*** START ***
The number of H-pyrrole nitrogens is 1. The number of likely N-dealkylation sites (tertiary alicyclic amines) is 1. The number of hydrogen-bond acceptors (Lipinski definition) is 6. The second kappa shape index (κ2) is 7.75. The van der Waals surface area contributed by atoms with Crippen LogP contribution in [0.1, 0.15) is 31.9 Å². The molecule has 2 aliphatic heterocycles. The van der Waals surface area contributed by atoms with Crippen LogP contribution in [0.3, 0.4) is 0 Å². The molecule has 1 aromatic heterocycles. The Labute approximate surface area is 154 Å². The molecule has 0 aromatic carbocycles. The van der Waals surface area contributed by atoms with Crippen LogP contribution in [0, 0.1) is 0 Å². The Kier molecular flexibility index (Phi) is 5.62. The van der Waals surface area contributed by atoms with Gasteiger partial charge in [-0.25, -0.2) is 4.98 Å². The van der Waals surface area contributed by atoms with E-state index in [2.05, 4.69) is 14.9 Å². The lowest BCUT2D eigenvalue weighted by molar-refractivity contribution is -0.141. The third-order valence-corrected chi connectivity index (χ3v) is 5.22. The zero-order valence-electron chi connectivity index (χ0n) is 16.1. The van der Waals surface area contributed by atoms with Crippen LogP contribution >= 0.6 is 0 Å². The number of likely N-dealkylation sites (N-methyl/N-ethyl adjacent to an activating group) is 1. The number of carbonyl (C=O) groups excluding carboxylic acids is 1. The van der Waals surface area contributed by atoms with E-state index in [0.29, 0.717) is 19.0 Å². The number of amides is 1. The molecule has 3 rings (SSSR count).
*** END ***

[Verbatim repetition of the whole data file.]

The number of H-pyrrole nitrogens is 1. The number of likely N-dealkylation sites (tertiary alicyclic amines) is 1. The number of hydrogen-bond acceptors (Lipinski definition) is 6. The second kappa shape index (κ2) is 7.75. The van der Waals surface area contributed by atoms with Crippen LogP contribution in [0.1, 0.15) is 31.9 Å². The molecule has 2 aliphatic heterocycles. The van der Waals surface area contributed by atoms with Crippen LogP contribution in [0.3, 0.4) is 0 Å². The molecule has 1 aromatic heterocycles. The Labute approximate surface area is 154 Å². The molecule has 0 aromatic carbocycles. The van der Waals surface area contributed by atoms with Crippen LogP contribution in [0, 0.1) is 0 Å². The Kier molecular flexibility index (Phi) is 5.62. The van der Waals surface area contributed by atoms with Gasteiger partial charge in [-0.25, -0.2) is 4.98 Å². The van der Waals surface area contributed by atoms with E-state index in [2.05, 4.69) is 14.9 Å². The lowest BCUT2D eigenvalue weighted by molar-refractivity contribution is -0.141. The third-order valence-corrected chi connectivity index (χ3v) is 5.22. The zero-order valence-electron chi connectivity index (χ0n) is 16.1. The van der Waals surface area contributed by atoms with Crippen LogP contribution >= 0.6 is 0 Å². The number of likely N-dealkylation sites (N-methyl/N-ethyl adjacent to an activating group) is 1. The number of carbonyl (C=O) groups excluding carboxylic acids is 1. The van der Waals surface area contributed by atoms with E-state index in [0.29, 0.717) is 19.0 Å². The number of amides is 1. The molecule has 3 rings (SSSR count).